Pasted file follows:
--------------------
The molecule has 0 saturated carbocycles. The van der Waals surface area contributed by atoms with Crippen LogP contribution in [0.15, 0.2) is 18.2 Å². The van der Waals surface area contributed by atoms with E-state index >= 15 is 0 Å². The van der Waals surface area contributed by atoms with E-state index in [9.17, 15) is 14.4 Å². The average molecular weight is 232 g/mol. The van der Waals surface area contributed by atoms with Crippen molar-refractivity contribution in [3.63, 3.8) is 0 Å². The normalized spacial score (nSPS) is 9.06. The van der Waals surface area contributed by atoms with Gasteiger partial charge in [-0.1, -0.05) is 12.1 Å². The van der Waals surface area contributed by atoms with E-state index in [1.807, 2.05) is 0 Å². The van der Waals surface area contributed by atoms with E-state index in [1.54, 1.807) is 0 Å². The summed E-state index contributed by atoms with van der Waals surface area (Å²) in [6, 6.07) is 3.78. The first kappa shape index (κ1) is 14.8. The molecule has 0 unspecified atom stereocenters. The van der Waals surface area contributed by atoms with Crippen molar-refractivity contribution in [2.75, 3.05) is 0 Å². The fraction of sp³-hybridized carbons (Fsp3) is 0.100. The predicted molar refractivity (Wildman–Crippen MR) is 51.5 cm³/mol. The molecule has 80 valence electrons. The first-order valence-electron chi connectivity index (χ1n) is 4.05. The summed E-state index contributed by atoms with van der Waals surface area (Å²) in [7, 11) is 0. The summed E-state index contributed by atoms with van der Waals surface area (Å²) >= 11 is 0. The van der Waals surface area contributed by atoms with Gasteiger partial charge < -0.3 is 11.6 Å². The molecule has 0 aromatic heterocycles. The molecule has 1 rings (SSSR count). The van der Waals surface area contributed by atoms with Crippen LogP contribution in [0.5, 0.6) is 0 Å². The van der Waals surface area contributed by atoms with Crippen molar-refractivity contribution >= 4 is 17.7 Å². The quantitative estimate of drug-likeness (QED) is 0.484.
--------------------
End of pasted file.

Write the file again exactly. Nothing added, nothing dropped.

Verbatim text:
The molecule has 0 saturated carbocycles. The van der Waals surface area contributed by atoms with Crippen LogP contribution in [0.15, 0.2) is 18.2 Å². The van der Waals surface area contributed by atoms with E-state index >= 15 is 0 Å². The van der Waals surface area contributed by atoms with E-state index in [9.17, 15) is 14.4 Å². The average molecular weight is 232 g/mol. The van der Waals surface area contributed by atoms with Crippen molar-refractivity contribution in [3.63, 3.8) is 0 Å². The normalized spacial score (nSPS) is 9.06. The van der Waals surface area contributed by atoms with Gasteiger partial charge in [-0.1, -0.05) is 12.1 Å². The van der Waals surface area contributed by atoms with E-state index in [1.807, 2.05) is 0 Å². The van der Waals surface area contributed by atoms with E-state index in [1.54, 1.807) is 0 Å². The summed E-state index contributed by atoms with van der Waals surface area (Å²) in [6, 6.07) is 3.78. The first kappa shape index (κ1) is 14.8. The molecule has 0 unspecified atom stereocenters. The van der Waals surface area contributed by atoms with Crippen molar-refractivity contribution in [2.75, 3.05) is 0 Å². The fraction of sp³-hybridized carbons (Fsp3) is 0.100. The predicted molar refractivity (Wildman–Crippen MR) is 51.5 cm³/mol. The molecule has 80 valence electrons. The first-order valence-electron chi connectivity index (χ1n) is 4.05. The summed E-state index contributed by atoms with van der Waals surface area (Å²) in [7, 11) is 0. The summed E-state index contributed by atoms with van der Waals surface area (Å²) >= 11 is 0. The van der Waals surface area contributed by atoms with Gasteiger partial charge < -0.3 is 11.6 Å². The molecule has 0 aromatic heterocycles. The molecule has 1 rings (SSSR count). The van der Waals surface area contributed by atoms with Crippen LogP contribution in [0.5, 0.6) is 0 Å². The van der Waals surface area contributed by atoms with Crippen molar-refractivity contribution >= 4 is 17.7 Å². The quantitative estimate of drug-likeness (QED) is 0.484.